The opinion of the court was delivered by: Herndon, District Judge
I. Introduction and Background
Now before the Court is Defendant's motion for partial summary judgment (Doc. 51). Defendant argues, inter alia, that it is entitled to summary judgment on Harris' claims that occurred prior to November 19, 2004 as they are untimely. Plaintiff opposes the motion arguing that she properly alleges a "Continuing Violation" of discrimination based on her race and retaliation so as to preclude summary judgment (Doc. 54). Based on the record, the applicable case law and the following, the Court grants Defendant's motion for partial summary judgment.
On November 2, 2006, Harris, an African American women, through her counsel, filed a six-count Second Amended Complaint against her former employer, The Epilepsy Foundation of Greater Southern Illinois ("the Foundation") under Title VII, 42 U.S.C. § § 2000e et seq., and the Illinois Workers' Compensation Act alleging race, gender, and pregnancy discrimination and retaliation (Doc. 45).*fn1 The Foundation filed its motion for partial summary judgment on February 16, 2007 (Doc. 51). Harris filed her reply on March 21, 2007 (Doc. 54) and the Foundation filed its reply on April 3, 2007 (Doc. 55). The Court now turns to address the merits of the motion for partial summary judgment.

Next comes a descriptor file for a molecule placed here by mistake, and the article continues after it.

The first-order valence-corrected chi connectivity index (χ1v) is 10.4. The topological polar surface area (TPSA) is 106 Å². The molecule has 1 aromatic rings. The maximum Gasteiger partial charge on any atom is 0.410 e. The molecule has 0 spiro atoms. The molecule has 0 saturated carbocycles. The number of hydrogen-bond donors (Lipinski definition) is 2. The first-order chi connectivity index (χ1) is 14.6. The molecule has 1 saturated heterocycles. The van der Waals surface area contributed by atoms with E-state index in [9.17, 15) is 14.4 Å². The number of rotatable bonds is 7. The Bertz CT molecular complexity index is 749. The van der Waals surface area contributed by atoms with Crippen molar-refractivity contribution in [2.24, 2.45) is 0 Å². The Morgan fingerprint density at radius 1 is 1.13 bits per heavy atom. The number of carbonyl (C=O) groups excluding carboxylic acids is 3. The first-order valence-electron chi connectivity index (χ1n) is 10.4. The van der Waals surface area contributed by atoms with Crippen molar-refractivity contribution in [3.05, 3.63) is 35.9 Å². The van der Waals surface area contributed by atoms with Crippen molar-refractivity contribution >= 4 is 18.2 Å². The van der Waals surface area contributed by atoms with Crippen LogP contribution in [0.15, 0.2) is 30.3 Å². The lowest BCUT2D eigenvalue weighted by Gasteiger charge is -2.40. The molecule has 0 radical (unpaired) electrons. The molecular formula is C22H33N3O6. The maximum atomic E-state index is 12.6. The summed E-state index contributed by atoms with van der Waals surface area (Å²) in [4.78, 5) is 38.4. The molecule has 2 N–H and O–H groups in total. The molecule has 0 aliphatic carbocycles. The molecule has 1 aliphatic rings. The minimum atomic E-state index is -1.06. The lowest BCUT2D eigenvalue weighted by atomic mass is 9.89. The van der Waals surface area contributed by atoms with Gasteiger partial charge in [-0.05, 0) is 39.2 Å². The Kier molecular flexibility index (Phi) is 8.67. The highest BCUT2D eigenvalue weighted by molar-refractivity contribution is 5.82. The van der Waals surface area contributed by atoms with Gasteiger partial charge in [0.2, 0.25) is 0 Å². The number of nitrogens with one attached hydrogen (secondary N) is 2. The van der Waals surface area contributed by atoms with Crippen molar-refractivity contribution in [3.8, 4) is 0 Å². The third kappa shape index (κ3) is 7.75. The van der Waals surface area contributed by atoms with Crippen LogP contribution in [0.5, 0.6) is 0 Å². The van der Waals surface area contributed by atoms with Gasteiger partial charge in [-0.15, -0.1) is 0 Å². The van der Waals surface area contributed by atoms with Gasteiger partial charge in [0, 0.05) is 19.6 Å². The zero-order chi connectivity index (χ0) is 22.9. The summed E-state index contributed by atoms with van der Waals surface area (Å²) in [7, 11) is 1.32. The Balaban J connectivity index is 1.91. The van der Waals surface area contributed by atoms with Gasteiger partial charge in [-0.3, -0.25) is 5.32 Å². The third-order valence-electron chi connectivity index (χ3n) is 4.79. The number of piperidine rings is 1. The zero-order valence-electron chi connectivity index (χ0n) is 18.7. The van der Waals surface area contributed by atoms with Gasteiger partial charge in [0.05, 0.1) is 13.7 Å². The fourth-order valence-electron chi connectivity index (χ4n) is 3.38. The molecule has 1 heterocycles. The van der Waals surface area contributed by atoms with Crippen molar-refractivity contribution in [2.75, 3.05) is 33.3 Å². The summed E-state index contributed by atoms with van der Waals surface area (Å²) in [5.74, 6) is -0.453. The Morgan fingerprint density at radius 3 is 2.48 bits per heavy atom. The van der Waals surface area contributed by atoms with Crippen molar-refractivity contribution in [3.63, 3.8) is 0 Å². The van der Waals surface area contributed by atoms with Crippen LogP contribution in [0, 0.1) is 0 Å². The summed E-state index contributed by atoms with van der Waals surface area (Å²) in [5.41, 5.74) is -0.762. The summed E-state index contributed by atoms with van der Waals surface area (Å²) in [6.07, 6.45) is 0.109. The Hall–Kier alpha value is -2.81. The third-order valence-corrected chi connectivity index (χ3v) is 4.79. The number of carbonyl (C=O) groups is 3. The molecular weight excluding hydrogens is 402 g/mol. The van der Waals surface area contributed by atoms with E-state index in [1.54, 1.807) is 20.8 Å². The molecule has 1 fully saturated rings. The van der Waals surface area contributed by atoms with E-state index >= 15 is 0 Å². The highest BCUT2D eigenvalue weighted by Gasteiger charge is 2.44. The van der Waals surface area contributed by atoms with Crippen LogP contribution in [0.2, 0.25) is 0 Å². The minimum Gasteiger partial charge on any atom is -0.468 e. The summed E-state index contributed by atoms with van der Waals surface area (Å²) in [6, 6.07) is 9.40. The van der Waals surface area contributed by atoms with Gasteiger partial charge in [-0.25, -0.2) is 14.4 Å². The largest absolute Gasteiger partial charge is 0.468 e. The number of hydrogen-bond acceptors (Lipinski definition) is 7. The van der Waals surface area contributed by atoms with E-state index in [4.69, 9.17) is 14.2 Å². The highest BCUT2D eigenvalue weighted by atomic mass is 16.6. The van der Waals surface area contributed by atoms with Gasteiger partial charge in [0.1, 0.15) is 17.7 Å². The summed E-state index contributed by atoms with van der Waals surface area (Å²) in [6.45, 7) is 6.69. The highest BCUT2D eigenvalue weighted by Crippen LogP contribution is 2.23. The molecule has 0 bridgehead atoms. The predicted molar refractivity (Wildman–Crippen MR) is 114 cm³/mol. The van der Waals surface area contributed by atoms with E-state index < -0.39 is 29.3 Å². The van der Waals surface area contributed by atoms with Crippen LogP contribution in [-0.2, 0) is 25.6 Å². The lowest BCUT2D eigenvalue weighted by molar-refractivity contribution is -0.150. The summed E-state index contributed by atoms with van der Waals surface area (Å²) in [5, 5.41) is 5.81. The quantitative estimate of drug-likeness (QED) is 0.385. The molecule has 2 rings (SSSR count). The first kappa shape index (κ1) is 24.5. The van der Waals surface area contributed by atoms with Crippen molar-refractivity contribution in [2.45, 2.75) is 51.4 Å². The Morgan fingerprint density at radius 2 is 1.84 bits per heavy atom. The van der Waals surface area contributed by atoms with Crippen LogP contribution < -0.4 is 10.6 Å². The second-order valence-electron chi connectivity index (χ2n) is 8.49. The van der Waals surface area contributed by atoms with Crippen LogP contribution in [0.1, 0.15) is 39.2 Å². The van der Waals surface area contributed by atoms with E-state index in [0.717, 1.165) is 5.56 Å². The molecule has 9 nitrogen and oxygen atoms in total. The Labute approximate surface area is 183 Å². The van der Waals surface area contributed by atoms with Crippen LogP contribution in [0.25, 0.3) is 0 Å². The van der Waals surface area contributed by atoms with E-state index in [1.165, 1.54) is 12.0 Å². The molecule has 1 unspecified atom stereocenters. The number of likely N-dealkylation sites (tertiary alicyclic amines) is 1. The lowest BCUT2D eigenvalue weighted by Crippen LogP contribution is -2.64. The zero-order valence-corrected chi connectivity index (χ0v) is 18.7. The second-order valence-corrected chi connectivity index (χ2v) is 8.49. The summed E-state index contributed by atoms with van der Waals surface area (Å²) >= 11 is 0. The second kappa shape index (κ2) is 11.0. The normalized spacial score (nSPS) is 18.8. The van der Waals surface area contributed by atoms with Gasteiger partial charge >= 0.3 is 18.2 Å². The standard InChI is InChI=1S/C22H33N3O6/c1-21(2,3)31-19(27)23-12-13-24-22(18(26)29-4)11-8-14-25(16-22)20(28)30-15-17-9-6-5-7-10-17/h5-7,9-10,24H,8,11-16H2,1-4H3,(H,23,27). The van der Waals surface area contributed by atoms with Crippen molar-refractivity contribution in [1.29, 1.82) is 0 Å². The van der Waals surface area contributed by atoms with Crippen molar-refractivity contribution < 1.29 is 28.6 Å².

The Foundation argues that since Harris filed her EEOC charge on May 20, 2005, she only had 180 days from the alleged discriminatory act to file an EEOC charge, therefore, any claims that Harris has prior to November 19, 2004 are untimely. Harris responds that her claim is governed by a 300-day limitation period because she filed her claim with the EEOC and that the EEOC advised the Illinois Department of Human Rights ("IDHR") that it was investigating the claim pursuant to the worksharing agreement, thus, she was not required to physically file her complaint with the IDHR to invoke the 300-day limitation period. The Foundation replies that even if the 300-day limitation applies, Harris' claims that occurred before July 22, 2004 are untimely.
Harris worked at the Foundation from August 21, 2002 until May 2, 2005 when her employment was terminated. She was employed as a case manager/community resource facilitator. Harris informed her supervisors, Ellen Becker and Megan Meckfessel that she wanted to attend QMRP certification training in November of 2002.*fn2 Becker and Meckfessel told her she could not attend the training because she missed the first day of training due to her pregnancy leave. If Harris had attended the QMRP certification training in November 2002, she would have earned her QMRP certification in January or February 2003. Harris earned her QMRP certification on January 15, 2004. Harris claims that the Foundation's denial of allowing her to take the QMRP training in November 2002 was pregnancy discrimination and that she would have applied for a QMRP position at the Foundation between January 2003 and January 2004 if she was allowed the QMRP training in November 2002.